I Got Bleached at Jamaica’s Reggae SumFest

[Note: An edited version of this story appeared in the Metro papers across Canada. They only give me 400 words, so I thought I’d offer up the full goods here. – AC]

[MONETGO BAY, JAMAICA]  “Is you here fi Reggae SumFest? It’s de greatest show on earth!” The cabby flashed me a smile in the rear view mirror.

“Yep. First time, too. Never been to Jamaica before for some reason. What can you tell me about the festival?”

The cabby paused for a second and then smiled again. “It’s de greatest show on earth! You gon get bleached!”

“’Bleached?’”

“Stay up all night wid de music, mon!”

He wasn’t kidding. Over 23 years, Reggae SumFest has grown into a massive week-long, sponsor-draped festival at an outdoor space called Catherine Hall near downtown Montego Bay. It draws visitors from all over the world, mostly for the final three days. The Jamaican Tourist Board–quite possible the most hospitable people in this arm of the Milky Way–been invited to take a look. Since my knowledge of reggae didn’t extend much beyond listening to Bob Marley drinking while Ting and Appleton, this seemed like an opportunity to expand my musical horizons.

I was about to get seriously schooled.

Thursday was devoted entirely to dancehall, traditionally the most popular night. Performers worked to impress the crowd with their lyrical boasts, social and political commentary, Rastafarian praise, sassy, sexy (and sometimes downright filthy) exhortations along with any number of disses and counter-disses, all delivered in rapid-fire slang-filled Jamaican patois.

Starting at 9pm and continuing for ten straight hours, some two dozen performers (singers, dancers, rappers, toasters and flag-wavers, many in elaborate costumes) crossed the stage in front of a crowd that swelled close to 30,000, most of whom stayed to the very end.

I learned about Gully Bop, I-Octane, Calpleton, Demarco, Popcaan, Gaza Slim, Konshens, Aidonia, Ding Dong, Dexa Daps. Massicka, Gage, Rhyme Minista, I Capri, Ishawana (who came out in a bedazzled nude body suit that caused gasps throughout the crowd) and Spice (who had a nifty Daft Punk-like robot costume.)

It was 5:50 am when Lady Saw, the first woman to close dancehall night (a giant honour), began her raunchy, provocative and completely blistering set.  Here’s a quote: “Mi bad like that…Mi can open the show and mi can close it!”

No idle boast, either. The papers were full of praise for her for the next couple of days.

By the time it was all over, I realized I’d been subjected to my first bleaching.

My second came Friday.

Local performers offered everything from roots reggae to more contemporary interpretations before appearances by rapper/poet Common (solid) and T.I. (a crowd favourite). With opening act Oriel starting the night at around 9:30, the crowd was treated to Kareen, Raging Fyah (I liked them), Keznamdi, Jesse Royal and Kabaka Pyramid. By the time Cocoa Tea wrapped things up, parts of the breakfast buffet back at the hotel had long grown cold.

Along with several more flavours of reggae (dub-y, jazzy, funky) from groups like Persons of Interest, Dwayne Antonio, Zhavea and Lust, the Saturday card also featured Yazz (the snotty son on Fox’s Empire)…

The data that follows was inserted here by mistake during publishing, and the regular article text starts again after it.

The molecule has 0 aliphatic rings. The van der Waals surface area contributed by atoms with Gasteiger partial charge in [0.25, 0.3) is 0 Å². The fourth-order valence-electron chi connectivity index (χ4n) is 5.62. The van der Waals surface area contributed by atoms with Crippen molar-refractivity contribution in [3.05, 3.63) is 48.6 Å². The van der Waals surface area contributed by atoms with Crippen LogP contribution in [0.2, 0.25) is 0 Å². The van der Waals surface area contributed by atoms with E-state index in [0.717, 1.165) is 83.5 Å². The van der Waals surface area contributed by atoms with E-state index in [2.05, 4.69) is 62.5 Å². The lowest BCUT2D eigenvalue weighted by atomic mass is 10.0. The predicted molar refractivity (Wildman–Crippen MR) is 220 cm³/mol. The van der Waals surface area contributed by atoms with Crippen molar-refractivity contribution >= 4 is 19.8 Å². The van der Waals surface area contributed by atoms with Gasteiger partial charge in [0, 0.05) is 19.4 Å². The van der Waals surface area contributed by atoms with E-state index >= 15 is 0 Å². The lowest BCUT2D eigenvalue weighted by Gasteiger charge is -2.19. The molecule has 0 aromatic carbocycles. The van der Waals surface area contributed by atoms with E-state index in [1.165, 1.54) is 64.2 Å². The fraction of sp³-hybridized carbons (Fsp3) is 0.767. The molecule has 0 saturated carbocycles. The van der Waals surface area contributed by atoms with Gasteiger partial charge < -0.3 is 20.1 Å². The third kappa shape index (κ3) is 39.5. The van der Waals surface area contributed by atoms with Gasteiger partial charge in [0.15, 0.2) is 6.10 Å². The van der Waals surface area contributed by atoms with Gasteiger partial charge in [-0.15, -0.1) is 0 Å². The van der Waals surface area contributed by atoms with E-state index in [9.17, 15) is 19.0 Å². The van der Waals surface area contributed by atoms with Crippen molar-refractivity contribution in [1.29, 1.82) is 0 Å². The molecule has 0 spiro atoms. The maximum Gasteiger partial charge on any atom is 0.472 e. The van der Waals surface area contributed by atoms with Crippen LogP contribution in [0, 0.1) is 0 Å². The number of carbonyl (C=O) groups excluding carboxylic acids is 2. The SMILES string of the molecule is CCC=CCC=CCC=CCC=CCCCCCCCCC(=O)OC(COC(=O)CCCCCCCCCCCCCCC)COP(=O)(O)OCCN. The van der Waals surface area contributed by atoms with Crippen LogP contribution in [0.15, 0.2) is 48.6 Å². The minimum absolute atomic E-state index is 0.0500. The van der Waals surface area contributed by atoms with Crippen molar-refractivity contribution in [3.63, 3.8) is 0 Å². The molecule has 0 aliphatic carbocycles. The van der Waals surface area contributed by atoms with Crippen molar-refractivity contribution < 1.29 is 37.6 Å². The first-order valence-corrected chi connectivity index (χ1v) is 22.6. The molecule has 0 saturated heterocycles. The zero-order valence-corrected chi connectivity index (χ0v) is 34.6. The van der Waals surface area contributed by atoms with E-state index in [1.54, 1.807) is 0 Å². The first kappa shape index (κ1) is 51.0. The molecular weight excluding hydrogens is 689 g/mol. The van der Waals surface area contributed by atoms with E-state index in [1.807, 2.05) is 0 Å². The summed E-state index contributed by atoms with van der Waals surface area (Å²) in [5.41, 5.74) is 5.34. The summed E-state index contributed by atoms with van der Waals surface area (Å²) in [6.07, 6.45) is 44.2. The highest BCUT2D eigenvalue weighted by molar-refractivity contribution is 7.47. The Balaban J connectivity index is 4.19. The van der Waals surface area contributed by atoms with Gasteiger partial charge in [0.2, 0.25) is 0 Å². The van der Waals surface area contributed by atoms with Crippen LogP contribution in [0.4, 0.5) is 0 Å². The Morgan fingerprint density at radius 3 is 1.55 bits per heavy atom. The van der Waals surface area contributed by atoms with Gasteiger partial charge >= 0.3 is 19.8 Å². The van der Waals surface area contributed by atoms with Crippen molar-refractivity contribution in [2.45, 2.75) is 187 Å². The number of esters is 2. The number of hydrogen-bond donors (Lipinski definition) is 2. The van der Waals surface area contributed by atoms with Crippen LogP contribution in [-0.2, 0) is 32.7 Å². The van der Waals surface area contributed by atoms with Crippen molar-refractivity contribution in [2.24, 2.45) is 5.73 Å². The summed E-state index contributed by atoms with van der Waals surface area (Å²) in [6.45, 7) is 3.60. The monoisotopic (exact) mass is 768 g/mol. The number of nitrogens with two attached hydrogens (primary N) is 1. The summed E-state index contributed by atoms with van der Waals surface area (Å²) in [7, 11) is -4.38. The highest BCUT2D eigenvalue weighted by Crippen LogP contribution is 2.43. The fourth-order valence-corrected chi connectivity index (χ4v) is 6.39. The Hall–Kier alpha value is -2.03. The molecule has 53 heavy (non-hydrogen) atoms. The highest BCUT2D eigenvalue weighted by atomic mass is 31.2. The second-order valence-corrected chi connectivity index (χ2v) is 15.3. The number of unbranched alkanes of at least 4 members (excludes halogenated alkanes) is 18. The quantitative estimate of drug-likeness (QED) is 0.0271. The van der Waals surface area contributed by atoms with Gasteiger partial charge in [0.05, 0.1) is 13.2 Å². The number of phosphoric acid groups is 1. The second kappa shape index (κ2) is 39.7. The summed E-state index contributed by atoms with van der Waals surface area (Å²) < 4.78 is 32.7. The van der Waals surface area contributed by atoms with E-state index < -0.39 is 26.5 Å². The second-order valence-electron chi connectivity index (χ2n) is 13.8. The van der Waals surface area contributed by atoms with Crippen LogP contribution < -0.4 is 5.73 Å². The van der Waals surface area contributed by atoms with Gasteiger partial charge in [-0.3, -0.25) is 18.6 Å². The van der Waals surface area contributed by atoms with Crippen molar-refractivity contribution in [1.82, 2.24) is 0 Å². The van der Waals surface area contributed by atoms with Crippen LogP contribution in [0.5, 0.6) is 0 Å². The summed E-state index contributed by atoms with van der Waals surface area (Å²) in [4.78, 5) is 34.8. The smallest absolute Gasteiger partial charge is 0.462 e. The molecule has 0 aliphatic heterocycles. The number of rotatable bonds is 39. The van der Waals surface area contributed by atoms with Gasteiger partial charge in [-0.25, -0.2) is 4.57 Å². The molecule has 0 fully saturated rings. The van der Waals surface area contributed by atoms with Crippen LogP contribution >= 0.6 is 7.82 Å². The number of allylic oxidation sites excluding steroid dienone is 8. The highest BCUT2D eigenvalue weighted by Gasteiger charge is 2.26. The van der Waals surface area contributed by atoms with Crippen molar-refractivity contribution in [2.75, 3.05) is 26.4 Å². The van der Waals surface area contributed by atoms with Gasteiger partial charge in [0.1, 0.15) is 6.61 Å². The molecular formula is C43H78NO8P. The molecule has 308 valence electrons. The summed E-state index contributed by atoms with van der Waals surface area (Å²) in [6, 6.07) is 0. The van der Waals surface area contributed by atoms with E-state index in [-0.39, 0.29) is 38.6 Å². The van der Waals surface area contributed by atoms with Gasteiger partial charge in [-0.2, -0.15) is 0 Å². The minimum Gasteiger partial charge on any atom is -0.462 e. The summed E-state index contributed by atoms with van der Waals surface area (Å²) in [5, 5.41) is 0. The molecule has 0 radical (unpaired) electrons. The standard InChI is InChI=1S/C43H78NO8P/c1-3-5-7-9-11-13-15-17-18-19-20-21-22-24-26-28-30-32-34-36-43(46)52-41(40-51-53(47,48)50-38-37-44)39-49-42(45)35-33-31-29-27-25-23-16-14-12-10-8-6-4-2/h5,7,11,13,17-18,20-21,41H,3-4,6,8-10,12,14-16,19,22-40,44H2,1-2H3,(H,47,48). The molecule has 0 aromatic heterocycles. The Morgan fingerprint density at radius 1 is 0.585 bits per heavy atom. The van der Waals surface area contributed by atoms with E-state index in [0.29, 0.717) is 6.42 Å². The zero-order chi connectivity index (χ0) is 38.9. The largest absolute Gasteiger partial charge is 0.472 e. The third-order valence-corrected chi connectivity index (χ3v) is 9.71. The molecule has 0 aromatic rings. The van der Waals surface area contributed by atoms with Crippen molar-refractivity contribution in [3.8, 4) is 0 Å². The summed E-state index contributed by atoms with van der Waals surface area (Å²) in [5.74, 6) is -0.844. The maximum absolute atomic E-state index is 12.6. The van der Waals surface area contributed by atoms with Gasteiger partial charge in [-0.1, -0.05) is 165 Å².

Yazz

…and the big get, Jennifer Hudson whose hour-long set began sometime around 2:30 am.

Jennifer Hudson Reggae SumFest

When Beenie Man closed the festival Sunday morning, some Mobayers were already on their way home from church. Meanwhile, tens of thousands leaving Catherine Hall were wishing they had brought their sunglasses.

The only thing more impressive than the music were the people I encountered. With tens of thousands of people at the festival, I statistically should have met at least one grump. Nope. Not one. Everyone was amazingly friendly. Insanely friendly.

As I staggered towards the press bus Sunday morning, a local asked if I’d had good bleaching.

Yes. Yes, I had. Three of them, in fact.

He smiled. “See? It’s de reggae. Always trust de reggae. Blessings always, mon.”

[I was the guest of the Jamaican Tourist board. Thanks to Lyndon and Essie for the unbelievable hospitality. They even let me try an overproof rum called Charley’s JB when we had lunch at Scotchies. Not recommended for rum rookies. Trust me. Meanwhile, DO try the jerk pork at Scotchies.]

Additional coverage here, here and here.

Alan Cross

is an internationally known broadcaster, interviewer, writer, consultant, blogger and speaker. In his 30+ years in the music business, Alan has interviewed the biggest names in rock, from David Bowie and U2 to Pearl Jam and the Foo Fighters. He’s also known as a musicologist and documentarian through programs like The Ongoing History of New Music.

4 thoughts on “I Got Bleached at Jamaica’s Reggae SumFest

  • August 18, 2015 at 2:13 am
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    Found post to b very informative. We would love to feature more of your blog post on our website. We are sure our audience would enjoy reading

    Reply
  • August 18, 2015 at 9:28 am
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    Alan Cross you are more than welcome to guest blog on website anytime you get ready. Would love to have you and feature post

    Reply
    • August 18, 2015 at 9:35 am
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      Thanks! Glad to help sometime. Maybe this fall when things calm down?

      Reply

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